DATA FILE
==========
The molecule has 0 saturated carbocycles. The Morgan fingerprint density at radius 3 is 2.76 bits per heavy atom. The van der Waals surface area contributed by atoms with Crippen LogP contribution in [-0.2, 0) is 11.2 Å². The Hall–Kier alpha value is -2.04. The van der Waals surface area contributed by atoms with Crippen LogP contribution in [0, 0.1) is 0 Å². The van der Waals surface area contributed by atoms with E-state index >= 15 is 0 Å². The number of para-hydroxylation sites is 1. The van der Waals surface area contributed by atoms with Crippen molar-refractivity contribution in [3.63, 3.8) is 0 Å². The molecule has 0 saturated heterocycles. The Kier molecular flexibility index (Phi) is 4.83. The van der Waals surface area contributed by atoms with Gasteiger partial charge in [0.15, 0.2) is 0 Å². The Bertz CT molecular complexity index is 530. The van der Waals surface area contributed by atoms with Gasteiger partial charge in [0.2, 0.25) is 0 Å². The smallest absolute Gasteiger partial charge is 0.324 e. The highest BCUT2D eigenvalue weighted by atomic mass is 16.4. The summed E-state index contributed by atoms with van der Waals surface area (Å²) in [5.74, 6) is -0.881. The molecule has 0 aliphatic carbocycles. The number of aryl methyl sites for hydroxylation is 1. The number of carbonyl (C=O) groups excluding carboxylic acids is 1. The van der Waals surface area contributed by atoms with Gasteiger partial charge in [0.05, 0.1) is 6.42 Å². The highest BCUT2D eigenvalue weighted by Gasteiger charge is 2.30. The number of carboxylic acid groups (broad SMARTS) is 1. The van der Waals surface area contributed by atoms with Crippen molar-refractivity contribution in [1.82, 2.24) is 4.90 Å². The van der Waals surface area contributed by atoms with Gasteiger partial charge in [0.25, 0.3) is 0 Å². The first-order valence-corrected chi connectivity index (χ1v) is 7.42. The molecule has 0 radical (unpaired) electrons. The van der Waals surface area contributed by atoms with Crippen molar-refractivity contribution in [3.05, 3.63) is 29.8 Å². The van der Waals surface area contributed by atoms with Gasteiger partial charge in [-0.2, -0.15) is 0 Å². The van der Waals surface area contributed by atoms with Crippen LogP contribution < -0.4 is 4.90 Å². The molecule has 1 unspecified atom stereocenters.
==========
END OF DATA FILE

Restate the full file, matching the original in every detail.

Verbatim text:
The molecule has 0 saturated carbocycles. The Morgan fingerprint density at radius 3 is 2.76 bits per heavy atom. The van der Waals surface area contributed by atoms with Crippen LogP contribution in [-0.2, 0) is 11.2 Å². The Hall–Kier alpha value is -2.04. The van der Waals surface area contributed by atoms with Crippen LogP contribution in [0, 0.1) is 0 Å². The van der Waals surface area contributed by atoms with E-state index >= 15 is 0 Å². The number of para-hydroxylation sites is 1. The van der Waals surface area contributed by atoms with Crippen molar-refractivity contribution in [3.63, 3.8) is 0 Å². The molecule has 0 saturated heterocycles. The Kier molecular flexibility index (Phi) is 4.83. The van der Waals surface area contributed by atoms with Gasteiger partial charge in [0.15, 0.2) is 0 Å². The Bertz CT molecular complexity index is 530. The van der Waals surface area contributed by atoms with Gasteiger partial charge in [0.2, 0.25) is 0 Å². The smallest absolute Gasteiger partial charge is 0.324 e. The highest BCUT2D eigenvalue weighted by atomic mass is 16.4. The summed E-state index contributed by atoms with van der Waals surface area (Å²) in [5.74, 6) is -0.881. The molecule has 0 aliphatic carbocycles. The number of aryl methyl sites for hydroxylation is 1. The number of carbonyl (C=O) groups excluding carboxylic acids is 1. The van der Waals surface area contributed by atoms with Gasteiger partial charge in [0.05, 0.1) is 6.42 Å². The highest BCUT2D eigenvalue weighted by Gasteiger charge is 2.30. The number of carboxylic acid groups (broad SMARTS) is 1. The van der Waals surface area contributed by atoms with Crippen molar-refractivity contribution in [1.82, 2.24) is 4.90 Å². The van der Waals surface area contributed by atoms with Gasteiger partial charge in [0.25, 0.3) is 0 Å². The first-order valence-corrected chi connectivity index (χ1v) is 7.42. The molecule has 0 radical (unpaired) electrons. The van der Waals surface area contributed by atoms with Crippen molar-refractivity contribution in [3.05, 3.63) is 29.8 Å². The van der Waals surface area contributed by atoms with Gasteiger partial charge in [-0.2, -0.15) is 0 Å². The van der Waals surface area contributed by atoms with Crippen LogP contribution < -0.4 is 4.90 Å². The molecule has 1 unspecified atom stereocenters.